شرکت حسابرسی، اداره امور شرکت ها، و کیفیت حسابرسی : مدارک و شواهد از بحرین
|کد مقاله||سال انتشار||تعداد صفحات مقاله انگلیسی||ترجمه فارسی|
|106||2009||11 صفحه PDF||سفارش دهید|
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|شرح||تعرفه ترجمه||زمان تحویل||جمع هزینه|
|ترجمه تخصصی - سرعت عادی||هر کلمه 90 تومان||14 روز بعد از پرداخت||915,300 تومان|
|ترجمه تخصصی - سرعت فوری||هر کلمه 180 تومان||7 روز بعد از پرداخت||1,830,600 تومان|
Publisher : Elsevier - Science Direct (الزویر - ساینس دایرکت)
Journal : Advances in Accounting, Volume 25, Issue 1, June 2009, Pages 64–74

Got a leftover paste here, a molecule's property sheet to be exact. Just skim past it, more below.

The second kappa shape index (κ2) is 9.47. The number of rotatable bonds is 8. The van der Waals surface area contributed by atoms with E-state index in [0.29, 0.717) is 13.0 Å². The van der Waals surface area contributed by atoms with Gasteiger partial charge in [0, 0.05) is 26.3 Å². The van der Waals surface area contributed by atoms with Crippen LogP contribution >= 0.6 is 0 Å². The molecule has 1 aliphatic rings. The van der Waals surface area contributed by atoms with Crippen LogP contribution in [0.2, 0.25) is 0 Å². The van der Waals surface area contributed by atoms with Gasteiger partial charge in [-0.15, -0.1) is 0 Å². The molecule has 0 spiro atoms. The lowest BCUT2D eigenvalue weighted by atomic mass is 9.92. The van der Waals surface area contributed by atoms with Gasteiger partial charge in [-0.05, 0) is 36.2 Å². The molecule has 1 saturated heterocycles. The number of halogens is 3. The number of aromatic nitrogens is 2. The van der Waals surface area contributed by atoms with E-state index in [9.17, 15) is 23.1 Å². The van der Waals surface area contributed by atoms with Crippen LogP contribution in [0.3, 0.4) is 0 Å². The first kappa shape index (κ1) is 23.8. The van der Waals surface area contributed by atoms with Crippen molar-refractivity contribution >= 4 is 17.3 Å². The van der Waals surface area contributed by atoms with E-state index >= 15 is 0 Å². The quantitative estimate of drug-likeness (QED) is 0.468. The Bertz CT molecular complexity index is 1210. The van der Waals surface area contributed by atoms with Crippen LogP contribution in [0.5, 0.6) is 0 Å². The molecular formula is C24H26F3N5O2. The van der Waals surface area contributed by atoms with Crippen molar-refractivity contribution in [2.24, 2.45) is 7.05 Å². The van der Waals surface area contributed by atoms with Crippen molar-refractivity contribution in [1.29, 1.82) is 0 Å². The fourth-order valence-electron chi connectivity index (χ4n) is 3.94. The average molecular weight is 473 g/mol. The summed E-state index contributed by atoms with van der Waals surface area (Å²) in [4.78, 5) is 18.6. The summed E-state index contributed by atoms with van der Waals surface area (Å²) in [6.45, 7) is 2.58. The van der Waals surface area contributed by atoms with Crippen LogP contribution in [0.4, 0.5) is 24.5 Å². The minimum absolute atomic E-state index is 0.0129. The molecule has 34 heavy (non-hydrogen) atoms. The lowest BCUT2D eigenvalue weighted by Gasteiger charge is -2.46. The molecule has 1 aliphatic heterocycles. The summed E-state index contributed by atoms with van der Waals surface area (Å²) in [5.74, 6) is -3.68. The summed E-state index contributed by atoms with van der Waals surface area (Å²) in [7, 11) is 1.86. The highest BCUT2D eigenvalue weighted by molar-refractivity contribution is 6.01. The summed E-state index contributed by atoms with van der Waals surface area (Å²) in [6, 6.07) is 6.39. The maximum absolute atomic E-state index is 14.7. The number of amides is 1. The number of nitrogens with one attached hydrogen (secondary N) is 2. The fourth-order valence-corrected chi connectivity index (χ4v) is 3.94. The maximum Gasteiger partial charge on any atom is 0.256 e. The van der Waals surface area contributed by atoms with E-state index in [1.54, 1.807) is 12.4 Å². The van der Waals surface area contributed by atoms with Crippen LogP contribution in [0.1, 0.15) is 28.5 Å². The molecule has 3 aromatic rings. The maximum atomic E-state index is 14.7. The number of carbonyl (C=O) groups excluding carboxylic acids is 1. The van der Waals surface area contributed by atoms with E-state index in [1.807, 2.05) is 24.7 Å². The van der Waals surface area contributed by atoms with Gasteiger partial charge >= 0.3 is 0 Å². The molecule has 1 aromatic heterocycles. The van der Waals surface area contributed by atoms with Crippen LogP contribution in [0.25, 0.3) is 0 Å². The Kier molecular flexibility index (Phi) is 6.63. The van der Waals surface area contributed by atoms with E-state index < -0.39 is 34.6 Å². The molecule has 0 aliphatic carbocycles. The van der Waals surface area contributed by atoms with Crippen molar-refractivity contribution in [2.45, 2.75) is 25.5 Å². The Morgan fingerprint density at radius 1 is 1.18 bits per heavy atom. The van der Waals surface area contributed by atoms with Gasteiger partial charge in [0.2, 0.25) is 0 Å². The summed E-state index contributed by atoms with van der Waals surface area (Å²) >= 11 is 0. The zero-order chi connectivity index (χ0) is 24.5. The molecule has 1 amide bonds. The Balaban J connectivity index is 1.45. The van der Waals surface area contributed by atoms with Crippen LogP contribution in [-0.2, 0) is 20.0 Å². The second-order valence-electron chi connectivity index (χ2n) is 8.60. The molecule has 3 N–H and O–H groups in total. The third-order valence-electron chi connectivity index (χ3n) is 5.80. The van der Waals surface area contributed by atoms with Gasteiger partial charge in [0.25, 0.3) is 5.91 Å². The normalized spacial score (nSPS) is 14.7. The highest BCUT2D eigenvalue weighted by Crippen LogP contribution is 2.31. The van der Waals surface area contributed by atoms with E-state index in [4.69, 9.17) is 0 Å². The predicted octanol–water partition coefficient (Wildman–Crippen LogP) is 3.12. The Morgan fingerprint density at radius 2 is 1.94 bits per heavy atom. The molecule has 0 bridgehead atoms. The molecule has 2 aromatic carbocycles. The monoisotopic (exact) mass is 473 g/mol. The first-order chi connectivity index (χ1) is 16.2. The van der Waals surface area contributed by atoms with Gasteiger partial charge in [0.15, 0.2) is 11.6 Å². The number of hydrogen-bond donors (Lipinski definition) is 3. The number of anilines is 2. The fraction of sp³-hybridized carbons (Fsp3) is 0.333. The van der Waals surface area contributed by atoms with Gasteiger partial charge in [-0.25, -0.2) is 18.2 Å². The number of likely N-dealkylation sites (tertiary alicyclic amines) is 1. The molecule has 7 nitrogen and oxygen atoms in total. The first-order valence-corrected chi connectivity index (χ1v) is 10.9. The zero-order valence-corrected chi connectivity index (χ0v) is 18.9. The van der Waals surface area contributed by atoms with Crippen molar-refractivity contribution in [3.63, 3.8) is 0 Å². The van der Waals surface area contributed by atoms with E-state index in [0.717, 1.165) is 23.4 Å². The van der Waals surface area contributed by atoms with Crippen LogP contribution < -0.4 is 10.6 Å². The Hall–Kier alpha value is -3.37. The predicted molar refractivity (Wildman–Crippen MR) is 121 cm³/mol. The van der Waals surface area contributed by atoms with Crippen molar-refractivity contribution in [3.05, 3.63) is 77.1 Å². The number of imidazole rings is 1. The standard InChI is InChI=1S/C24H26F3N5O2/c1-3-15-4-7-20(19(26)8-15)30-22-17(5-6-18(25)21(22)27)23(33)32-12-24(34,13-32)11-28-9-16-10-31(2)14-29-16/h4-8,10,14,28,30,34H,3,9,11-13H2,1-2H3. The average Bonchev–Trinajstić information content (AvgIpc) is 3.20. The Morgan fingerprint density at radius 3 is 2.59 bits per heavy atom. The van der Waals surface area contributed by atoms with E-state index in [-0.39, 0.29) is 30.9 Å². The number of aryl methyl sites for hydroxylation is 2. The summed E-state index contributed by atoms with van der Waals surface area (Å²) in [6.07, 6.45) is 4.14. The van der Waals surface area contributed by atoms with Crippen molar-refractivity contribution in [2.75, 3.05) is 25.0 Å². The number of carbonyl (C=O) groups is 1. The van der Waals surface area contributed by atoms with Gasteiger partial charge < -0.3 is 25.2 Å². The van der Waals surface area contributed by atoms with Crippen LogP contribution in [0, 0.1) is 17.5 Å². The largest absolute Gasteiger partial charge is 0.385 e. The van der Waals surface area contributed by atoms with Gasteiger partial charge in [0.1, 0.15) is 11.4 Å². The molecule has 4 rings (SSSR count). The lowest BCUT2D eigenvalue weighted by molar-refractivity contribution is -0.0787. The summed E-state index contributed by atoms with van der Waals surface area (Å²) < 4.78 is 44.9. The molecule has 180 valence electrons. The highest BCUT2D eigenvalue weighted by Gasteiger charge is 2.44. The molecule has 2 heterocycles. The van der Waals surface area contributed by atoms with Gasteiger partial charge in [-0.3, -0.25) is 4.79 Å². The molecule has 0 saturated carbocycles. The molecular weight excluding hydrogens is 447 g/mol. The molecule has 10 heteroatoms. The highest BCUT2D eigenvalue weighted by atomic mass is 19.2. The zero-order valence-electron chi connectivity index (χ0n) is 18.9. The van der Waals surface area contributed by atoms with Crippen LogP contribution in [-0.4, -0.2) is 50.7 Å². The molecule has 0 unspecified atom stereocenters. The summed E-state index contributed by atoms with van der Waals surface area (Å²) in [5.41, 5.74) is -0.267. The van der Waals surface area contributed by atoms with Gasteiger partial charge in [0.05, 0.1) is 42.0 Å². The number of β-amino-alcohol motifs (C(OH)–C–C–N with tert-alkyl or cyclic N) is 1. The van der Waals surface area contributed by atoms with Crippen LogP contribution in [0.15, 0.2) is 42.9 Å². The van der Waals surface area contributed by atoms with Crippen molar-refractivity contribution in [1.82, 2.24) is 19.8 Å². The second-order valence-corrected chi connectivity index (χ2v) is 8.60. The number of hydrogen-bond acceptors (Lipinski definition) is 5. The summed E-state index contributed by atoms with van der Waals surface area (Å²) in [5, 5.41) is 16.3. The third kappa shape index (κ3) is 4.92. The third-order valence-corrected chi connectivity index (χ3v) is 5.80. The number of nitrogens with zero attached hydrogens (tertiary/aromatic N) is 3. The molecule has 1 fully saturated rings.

The aim of this research is to document the perceptions of credit and financial analysts with regard to the relationship between the effectiveness of audit committee, size of the auditing firm and audit quality in the context of Bahrain, which is characterized by a developed financial sector, low-liquidity stock market, low turnover in board of directors of listed firms, an inactive merger and acquisitions market and almost non-extent litigation. A survey of 300 credit and financial analysts shows that analysts considered auditors' opinion useful. Both credit and financial analysts see the credibility of financial statements to be a function of the size of the auditing firm. Both groups assume that the characteristics of Big-Four firms allow them to produce better-quality reports than non-Big firms. Non-audit services were found to affect auditor's independence and hence impair audit quality. Both the groups of analysts believe that effective audit committee enhances the quality of audit reports. Financial analysts perceive financial statements to be more credible than do credit analysts.